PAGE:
It's not about me
It's not about me
Seeing work as service for others
A member of my family has managed to ruin one of my all-time favourite worship songs. Whenever I say something remotely selfish, he finds it incredibly amusing to start singing:
“It’s all about meeee, Sarah-Jane,
And all this is for meeee,
For my glory and my fame”
Which is of course incredibly irritating. Not only does it sharply remind me of my self-centredness in that moment, but also gets me for a second time when we’re singing the song in church and I inevitably sing the wrong lyrics!
We’re aware that our Western culture is hugely individualistic, but I wonder if you’ve ever considered how rife individualism is in the whole area of work? Careers advice is centred around questions like, ‘Where do you want to be in ten years’ time – what steps do you need to take to get you there?’ and ‘What do you want to get out of a job?’ Career success is measured in terms of the things that an individual takes from their work, be that salary, status or more subtle rewards like self-fulfilment. It’s all about me, me me.
But a Biblical understanding of work (or ‘vocation’) flips this right on its head. Rather than being about what we can get out of a job for ourselves, work is primarily a means to give of our time, gifts and skills for the good of others. The salary that we receive allows us to provide for the needs of our families and for the poor through the taxes we pay and the money that we choose to give away. But in addition to this, the very job that we do can be a means of serving others in wider society.
A friend of mine has a great way of helping us picture this. Take your average day and from the moment you wake up, jot down every time you come into contact with another person’s work…the nutritionists and advertisers behind your breakfast cereal, the farmers, investors and importers that provide your coffee, the plumber who fitted your shower, the tailors and factory workers that made your clothes, the technician that designed the parts in your phone...you could have a list as long as your arm before you’d even left the house! Looking at work this way reveals our interdependence – the way that we’re so connected to each other and flourish thanks to what other people bring to the collective effort.
Now the big picture for the role of everyday work was understood clearly by the theologian Martin Luther. He saw that our vocation is a primary way in which God is at work in the world providing for his children. Luther illustrated this nicely using the Lord’s Prayer. We ask God to ‘give us our daily bread’ and faithfully he does. But how does he do it? Well, through the vocations of the farmers, the millers and bakers involved in the production of the bread. God loves us through the ordinary, daily work of other people doing their jobs. And one powerful way we can obey the commandments to love God and to love our neighbour is by doing work to serve the needs of others and not just ourselves. Indeed, in the Bible some of the words for ‘work’ are also translated as ‘worship’ or ‘service’. When we see our work as service of others it can be a beautiful act of worship to God.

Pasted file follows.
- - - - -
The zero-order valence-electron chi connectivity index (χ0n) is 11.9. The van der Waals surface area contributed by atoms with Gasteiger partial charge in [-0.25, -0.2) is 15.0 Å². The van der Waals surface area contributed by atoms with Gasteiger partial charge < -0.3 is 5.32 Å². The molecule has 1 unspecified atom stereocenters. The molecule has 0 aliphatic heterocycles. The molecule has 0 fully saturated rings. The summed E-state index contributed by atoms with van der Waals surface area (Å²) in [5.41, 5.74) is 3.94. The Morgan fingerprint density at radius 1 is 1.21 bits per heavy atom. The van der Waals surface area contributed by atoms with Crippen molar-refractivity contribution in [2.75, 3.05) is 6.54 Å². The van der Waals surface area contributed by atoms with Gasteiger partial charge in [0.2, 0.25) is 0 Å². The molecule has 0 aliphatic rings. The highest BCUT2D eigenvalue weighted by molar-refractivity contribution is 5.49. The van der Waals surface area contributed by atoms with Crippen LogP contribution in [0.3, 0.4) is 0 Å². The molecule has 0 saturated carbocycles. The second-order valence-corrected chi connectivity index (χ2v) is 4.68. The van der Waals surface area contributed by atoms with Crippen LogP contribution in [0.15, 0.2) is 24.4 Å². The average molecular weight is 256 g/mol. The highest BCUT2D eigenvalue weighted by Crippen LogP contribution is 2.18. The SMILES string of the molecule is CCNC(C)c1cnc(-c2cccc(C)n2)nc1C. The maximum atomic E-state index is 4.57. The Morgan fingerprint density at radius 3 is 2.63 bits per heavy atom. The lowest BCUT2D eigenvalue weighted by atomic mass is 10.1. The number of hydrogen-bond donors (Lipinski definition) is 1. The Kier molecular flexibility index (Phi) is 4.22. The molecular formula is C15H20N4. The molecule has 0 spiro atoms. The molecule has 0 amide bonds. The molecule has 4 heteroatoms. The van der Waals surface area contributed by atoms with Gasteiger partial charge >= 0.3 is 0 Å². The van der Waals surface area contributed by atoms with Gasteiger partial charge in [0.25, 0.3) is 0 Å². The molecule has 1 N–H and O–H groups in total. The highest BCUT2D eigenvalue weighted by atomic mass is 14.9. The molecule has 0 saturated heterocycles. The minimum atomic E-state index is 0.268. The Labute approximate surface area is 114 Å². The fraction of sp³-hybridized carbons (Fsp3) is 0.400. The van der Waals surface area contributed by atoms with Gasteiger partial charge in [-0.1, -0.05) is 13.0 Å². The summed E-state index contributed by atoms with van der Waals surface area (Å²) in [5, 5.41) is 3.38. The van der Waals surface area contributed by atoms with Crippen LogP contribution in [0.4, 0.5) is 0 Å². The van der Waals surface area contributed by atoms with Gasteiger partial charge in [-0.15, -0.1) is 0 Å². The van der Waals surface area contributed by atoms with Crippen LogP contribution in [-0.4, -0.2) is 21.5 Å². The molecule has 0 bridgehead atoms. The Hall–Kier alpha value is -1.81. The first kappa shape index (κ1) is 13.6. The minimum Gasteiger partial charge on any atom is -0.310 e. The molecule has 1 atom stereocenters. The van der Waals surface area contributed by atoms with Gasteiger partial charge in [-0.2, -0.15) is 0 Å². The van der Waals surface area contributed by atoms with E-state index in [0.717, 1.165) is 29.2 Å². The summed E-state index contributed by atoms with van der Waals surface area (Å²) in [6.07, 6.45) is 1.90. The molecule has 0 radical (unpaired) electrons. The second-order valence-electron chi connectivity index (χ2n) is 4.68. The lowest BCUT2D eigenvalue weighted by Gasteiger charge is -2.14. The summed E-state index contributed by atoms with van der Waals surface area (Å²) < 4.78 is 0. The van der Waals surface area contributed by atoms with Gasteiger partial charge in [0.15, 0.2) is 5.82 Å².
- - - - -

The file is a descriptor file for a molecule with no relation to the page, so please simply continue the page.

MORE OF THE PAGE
We’ve retained some element of this understanding in the way in which we talk about certain professions. We talk about becoming a civil servant, joining the fire service or serving in the armed forces – this idea that we do the job not just for what we can get out of it, but for what we can offer in service to a common good. But do we also understand that people can ‘serve’ in the arts or in business for example? It can be slightly harder for people to grasp how their work is serving others if they are a few stages removed from the end user of their product or service. The people that develop the hospital IT systems or make the plastic medical gloves are more removed from the direct care of the patient than the nurse, nonetheless they are part of their healing process.
We work with excellence so as to offer our gifts and talents most fruitfully. Worldly success in terms of status and salary may come with this, but they are not our primary aim. In fact, a security in our chief identity as loved children of God means that we are free to make choices that are somewhat counter-cultural. For example, if I am better suited to serve well in a lower-paying role, then I should not automatically assume I should accept a promotion. Ultimately, seeing work as a means of serving others over serving ourselves is incredibly releasing.
It’s not about meeee.
Sarah-Jane heads up the 18-30s project on faith in the workplace at LICC. Check out www.licc.org.uk for more info.
Sarah-Jane did two talks at Momentum 2013, one on finding your calling and another on having a kingdom vision for the workplace. If you’d like to take a listen you can download them for £1 each here.